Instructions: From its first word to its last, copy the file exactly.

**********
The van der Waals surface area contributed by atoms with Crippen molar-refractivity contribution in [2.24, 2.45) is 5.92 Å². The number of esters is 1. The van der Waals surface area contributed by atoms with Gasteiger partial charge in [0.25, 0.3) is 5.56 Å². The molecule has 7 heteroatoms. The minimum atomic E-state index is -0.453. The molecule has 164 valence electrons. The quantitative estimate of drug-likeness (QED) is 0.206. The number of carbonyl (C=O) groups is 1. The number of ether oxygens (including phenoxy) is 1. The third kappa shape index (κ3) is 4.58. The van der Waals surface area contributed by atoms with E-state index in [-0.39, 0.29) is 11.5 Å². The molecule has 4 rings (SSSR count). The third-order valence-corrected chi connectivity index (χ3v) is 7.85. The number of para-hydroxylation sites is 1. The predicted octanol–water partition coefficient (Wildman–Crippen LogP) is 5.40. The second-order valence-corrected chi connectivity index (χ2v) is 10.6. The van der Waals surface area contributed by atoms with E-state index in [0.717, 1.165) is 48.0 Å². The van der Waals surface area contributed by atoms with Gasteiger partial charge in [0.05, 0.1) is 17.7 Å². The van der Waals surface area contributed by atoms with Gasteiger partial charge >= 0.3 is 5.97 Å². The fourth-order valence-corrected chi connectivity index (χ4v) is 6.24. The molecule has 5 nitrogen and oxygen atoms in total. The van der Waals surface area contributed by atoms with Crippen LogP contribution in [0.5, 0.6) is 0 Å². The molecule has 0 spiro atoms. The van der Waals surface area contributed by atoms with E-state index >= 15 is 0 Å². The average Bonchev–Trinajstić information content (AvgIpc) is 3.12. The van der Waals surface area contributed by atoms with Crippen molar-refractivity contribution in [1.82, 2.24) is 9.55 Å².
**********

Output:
The van der Waals surface area contributed by atoms with Crippen molar-refractivity contribution in [2.24, 2.45) is 5.92 Å². The number of esters is 1. The van der Waals surface area contributed by atoms with Gasteiger partial charge in [0.25, 0.3) is 5.56 Å². The molecule has 7 heteroatoms. The minimum atomic E-state index is -0.453. The molecule has 164 valence electrons. The quantitative estimate of drug-likeness (QED) is 0.206. The number of carbonyl (C=O) groups is 1. The number of ether oxygens (including phenoxy) is 1. The third kappa shape index (κ3) is 4.58. The van der Waals surface area contributed by atoms with E-state index in [-0.39, 0.29) is 11.5 Å². The molecule has 4 rings (SSSR count). The third-order valence-corrected chi connectivity index (χ3v) is 7.85. The number of para-hydroxylation sites is 1. The predicted octanol–water partition coefficient (Wildman–Crippen LogP) is 5.40. The second-order valence-corrected chi connectivity index (χ2v) is 10.6. The van der Waals surface area contributed by atoms with E-state index in [0.717, 1.165) is 48.0 Å². The van der Waals surface area contributed by atoms with Gasteiger partial charge in [0.05, 0.1) is 17.7 Å². The van der Waals surface area contributed by atoms with Gasteiger partial charge >= 0.3 is 5.97 Å². The fourth-order valence-corrected chi connectivity index (χ4v) is 6.24. The molecule has 5 nitrogen and oxygen atoms in total. The van der Waals surface area contributed by atoms with Crippen LogP contribution in [0.5, 0.6) is 0 Å². The molecule has 0 spiro atoms. The van der Waals surface area contributed by atoms with E-state index >= 15 is 0 Å². The average Bonchev–Trinajstić information content (AvgIpc) is 3.12. The van der Waals surface area contributed by atoms with Crippen molar-refractivity contribution in [1.82, 2.24) is 9.55 Å².